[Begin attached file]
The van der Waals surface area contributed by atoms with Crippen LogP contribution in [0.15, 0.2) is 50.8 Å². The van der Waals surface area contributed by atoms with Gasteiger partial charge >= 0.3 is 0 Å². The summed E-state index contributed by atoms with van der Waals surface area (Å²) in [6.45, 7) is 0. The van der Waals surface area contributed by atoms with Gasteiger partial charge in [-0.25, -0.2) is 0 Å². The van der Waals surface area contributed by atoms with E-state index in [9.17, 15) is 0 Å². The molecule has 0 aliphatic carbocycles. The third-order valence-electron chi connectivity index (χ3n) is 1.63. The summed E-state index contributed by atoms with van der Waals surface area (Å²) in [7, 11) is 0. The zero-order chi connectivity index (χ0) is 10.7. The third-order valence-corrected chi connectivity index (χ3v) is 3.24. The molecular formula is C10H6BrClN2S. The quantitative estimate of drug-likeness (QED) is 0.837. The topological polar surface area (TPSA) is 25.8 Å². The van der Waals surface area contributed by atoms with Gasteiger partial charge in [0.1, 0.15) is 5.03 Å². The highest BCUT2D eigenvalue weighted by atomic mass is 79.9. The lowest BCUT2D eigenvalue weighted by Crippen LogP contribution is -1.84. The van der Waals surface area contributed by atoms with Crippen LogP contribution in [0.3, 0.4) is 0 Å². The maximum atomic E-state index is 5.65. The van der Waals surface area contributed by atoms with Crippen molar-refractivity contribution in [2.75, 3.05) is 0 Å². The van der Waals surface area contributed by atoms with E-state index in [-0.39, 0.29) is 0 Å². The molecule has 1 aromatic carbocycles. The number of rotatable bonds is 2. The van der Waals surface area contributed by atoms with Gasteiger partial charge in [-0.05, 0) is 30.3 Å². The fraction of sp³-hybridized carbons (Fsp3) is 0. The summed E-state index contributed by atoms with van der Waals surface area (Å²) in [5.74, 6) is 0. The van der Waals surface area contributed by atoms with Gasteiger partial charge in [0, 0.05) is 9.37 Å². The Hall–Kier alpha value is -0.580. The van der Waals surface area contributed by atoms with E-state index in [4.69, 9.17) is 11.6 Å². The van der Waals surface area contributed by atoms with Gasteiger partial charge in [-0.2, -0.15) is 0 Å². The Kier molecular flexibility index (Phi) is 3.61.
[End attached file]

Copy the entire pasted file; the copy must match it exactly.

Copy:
The van der Waals surface area contributed by atoms with Crippen LogP contribution in [0.15, 0.2) is 50.8 Å². The van der Waals surface area contributed by atoms with Gasteiger partial charge >= 0.3 is 0 Å². The summed E-state index contributed by atoms with van der Waals surface area (Å²) in [6.45, 7) is 0. The van der Waals surface area contributed by atoms with Gasteiger partial charge in [-0.25, -0.2) is 0 Å². The van der Waals surface area contributed by atoms with E-state index in [9.17, 15) is 0 Å². The molecule has 0 aliphatic carbocycles. The third-order valence-electron chi connectivity index (χ3n) is 1.63. The summed E-state index contributed by atoms with van der Waals surface area (Å²) in [7, 11) is 0. The zero-order chi connectivity index (χ0) is 10.7. The third-order valence-corrected chi connectivity index (χ3v) is 3.24. The molecular formula is C10H6BrClN2S. The quantitative estimate of drug-likeness (QED) is 0.837. The topological polar surface area (TPSA) is 25.8 Å². The van der Waals surface area contributed by atoms with Gasteiger partial charge in [0.1, 0.15) is 5.03 Å². The highest BCUT2D eigenvalue weighted by atomic mass is 79.9. The lowest BCUT2D eigenvalue weighted by Crippen LogP contribution is -1.84. The van der Waals surface area contributed by atoms with Crippen LogP contribution in [0.3, 0.4) is 0 Å². The maximum atomic E-state index is 5.65. The van der Waals surface area contributed by atoms with Crippen molar-refractivity contribution in [2.75, 3.05) is 0 Å². The van der Waals surface area contributed by atoms with E-state index in [-0.39, 0.29) is 0 Å². The molecule has 1 aromatic carbocycles. The number of rotatable bonds is 2. The van der Waals surface area contributed by atoms with Gasteiger partial charge in [-0.05, 0) is 30.3 Å². The fraction of sp³-hybridized carbons (Fsp3) is 0. The summed E-state index contributed by atoms with van der Waals surface area (Å²) in [5.74, 6) is 0. The van der Waals surface area contributed by atoms with Gasteiger partial charge in [0, 0.05) is 9.37 Å². The Hall–Kier alpha value is -0.580. The van der Waals surface area contributed by atoms with E-state index in [4.69, 9.17) is 11.6 Å². The van der Waals surface area contributed by atoms with Gasteiger partial charge in [-0.2, -0.15) is 0 Å². The Kier molecular flexibility index (Phi) is 3.61.